In a show strewn with Gamehendge allusions and non-stop awing improv, Phish wove one of their finest tales of the summer, tapping into the band’s age-old mythology throughout the entire evening. The second set was a crystal river of creativity, taking us for a thrilling ride through the annals of Phish history.
Opening the show with a string of songs that could easily have been plucked from a late-‘80s setlist, Phish bursted off the starting block with “Punch,” “AC/DC Bag,” “NICU,” and “Forbin’s > Mockingbird.” With an 8:00 pm ticket time that bled into darkness, we had ourselves a rare two-set outdoor show with no sunlight, providing the feel of two more serious sets. Taking a dramatic tone early, Phish lashed through one of their best openers on the way to a second song “Bag” that popped with energy and stepped in some brief funk before ending in it’s classic guitar shrill. But the most poignant first-set moment came after “NICU” as the band made the long-awaited drop into “Colonel Forbin’s Ascent.” After sound-checking the song at The Gorge, we knew it was a matter of time before the band unveiled the Gamehendge saga for the first time in the modern era. Clearly well-rehearsed, Phish moved through the tale with a methodical precision, as Mike’s bass forged the path up the mountain. Yet, as the time came for the anticipated new-school narration, the band moved cleanly into an impeccable version of the elusive “Famous Mockingbird” allowing their playing to do all the talking necessary.
Concluding the opening segment of the set with the return of the their iconic tale, the entire venue was buzzing as the band dropped into the first “Birds” of tour. Phish attacked the piece with the proper ferocity that often lacks with more standard versions. With machine-gun accuracy, Trey led the band- chugging like pistons- through a nasty excursion that broke structure with some high-octane improv within a darker musical canvas. The second-leg bust of of the Ghost-era song came in shredding fashion, juxtaposing the ’98 vibe with the Gamehendge-laced opening.
Complementing “Birds,” as the other stellar first-set chunk of improv, was a delicate and extensive “Stash.” Bookending an organically grown melodic segment with fluid sections of darkness, this version capped a second leg that featured exclusively standout explorations of the murky jam.
With the New England crowd floating at setbreak amidst an incredibly lax venue, everyone could sense an impending bomb coming in the second set. But what form it would take was anyone’s guess. When the band came out with “Down With Disease,” everyone sensed an impending journey, but little did we know that by the time we caught our breath, one of the greatest Phish sets of the tour would be over and our band’s revered history would be revitalized in a Phishy adventure for the ages.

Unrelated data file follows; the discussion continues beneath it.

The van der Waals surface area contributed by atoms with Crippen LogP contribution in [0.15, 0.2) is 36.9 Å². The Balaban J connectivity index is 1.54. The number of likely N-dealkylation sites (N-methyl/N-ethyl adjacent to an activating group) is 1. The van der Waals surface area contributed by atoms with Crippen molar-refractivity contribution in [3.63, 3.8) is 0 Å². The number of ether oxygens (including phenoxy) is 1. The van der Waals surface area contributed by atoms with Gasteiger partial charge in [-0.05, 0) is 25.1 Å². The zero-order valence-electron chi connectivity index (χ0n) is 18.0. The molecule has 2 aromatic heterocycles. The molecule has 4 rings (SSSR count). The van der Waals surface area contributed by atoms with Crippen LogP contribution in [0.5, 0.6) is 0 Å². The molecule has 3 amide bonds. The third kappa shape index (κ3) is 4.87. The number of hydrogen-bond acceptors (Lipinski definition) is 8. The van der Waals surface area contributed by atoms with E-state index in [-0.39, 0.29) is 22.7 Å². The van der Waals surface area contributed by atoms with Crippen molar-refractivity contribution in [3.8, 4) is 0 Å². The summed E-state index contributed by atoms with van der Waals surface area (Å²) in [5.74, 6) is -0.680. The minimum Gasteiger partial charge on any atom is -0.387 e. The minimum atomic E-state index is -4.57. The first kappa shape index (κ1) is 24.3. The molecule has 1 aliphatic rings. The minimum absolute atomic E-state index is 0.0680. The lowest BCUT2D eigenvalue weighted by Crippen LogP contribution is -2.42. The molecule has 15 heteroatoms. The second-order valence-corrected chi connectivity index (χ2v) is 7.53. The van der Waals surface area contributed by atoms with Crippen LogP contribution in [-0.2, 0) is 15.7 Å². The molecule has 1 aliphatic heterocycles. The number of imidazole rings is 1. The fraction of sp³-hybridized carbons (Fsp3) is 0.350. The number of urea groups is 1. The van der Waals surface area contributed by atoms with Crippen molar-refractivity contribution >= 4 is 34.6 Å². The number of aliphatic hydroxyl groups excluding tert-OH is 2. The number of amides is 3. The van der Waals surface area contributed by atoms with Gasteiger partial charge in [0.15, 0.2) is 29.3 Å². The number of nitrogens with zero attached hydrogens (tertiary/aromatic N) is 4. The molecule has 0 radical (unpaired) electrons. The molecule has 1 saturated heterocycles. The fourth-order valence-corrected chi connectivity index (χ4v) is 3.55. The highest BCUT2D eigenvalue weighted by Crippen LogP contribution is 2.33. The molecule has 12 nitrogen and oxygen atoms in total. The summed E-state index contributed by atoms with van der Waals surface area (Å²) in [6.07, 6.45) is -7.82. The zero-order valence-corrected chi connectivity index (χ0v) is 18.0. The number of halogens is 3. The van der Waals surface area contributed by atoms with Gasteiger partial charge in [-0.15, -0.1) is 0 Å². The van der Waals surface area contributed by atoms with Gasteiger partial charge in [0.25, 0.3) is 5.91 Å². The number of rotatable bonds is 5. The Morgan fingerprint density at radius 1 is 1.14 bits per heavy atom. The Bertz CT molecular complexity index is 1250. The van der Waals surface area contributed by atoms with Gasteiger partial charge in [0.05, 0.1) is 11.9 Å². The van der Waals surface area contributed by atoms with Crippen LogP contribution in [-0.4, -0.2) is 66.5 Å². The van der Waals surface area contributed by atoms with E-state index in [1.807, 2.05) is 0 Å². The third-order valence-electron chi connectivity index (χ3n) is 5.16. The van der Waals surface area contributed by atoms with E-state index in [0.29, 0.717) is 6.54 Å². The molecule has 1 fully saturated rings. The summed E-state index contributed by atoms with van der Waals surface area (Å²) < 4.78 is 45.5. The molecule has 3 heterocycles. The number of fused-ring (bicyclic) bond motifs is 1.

As we exited the composition of “Disease,” the band dove into another stunning second-set opener, bursting with original ideas strung naturally together, upping the psychedelic ante with each musical shift. Slowly delving into more transcendent territory, Phish continued to bring the music outwards in a stylistic journey that immediately leapt to the forefront of their most emotive and poignant jams of the summer. Knitting a delicate web of psychedelia out of their anthemic vehicle, Phish carefully crafted an introspective tour highlight. As the band wound the jam down, they landed in more Gamehendge culture with a ripping version of “Wilson.” While not always suited for the second-set, it worked perfectly within the context of this show, giving the audience a raging landing point for some out-there improvisation.
A set that flowed flawlessly, both musically and energetically, rolled surprisingly into a mid-set “Slave”- once again illustrating that any set-list conventions are out the window. Placed under the mid-set spotlight, Phish molded an awe-inspiring piece that carried over the aura they had left in “Disease.” Fishman’s accented and gentle drumming meticulously framed the jam, while Page, Mike, and Trey wove their congruent offerings into a path of wonder. This “Slave” was another second-leg version of a song that fully realized its essence; a majestic centerpiece of a set that wasn’t about to slow down.
Maintaining the upbeat and magical feel that had defined the set thus far, the band opened up another tour-highlight in a courageous “Piper.” The most thematically developed version thus far in 3.0, this “Piper” saw the band undertake a full-on engagement, connected by a string of percussive segments that seamlessly built into one of the most exploratory jams of the night. Landing in a section led by Trey’s quirky note-bending- a la Alpine’s version- the band’s musical reaction time was negligible as they continued to stretch out their excursion with uptempo rhythms. The band was simply feeling it all night long, seamlessly segueing into “Water In the Sky” out of the wild escapade. Its odd placement was supplanted by the fact that the band naturally ended up in the song, and it flowed seamlessly out of their virtuoso playing.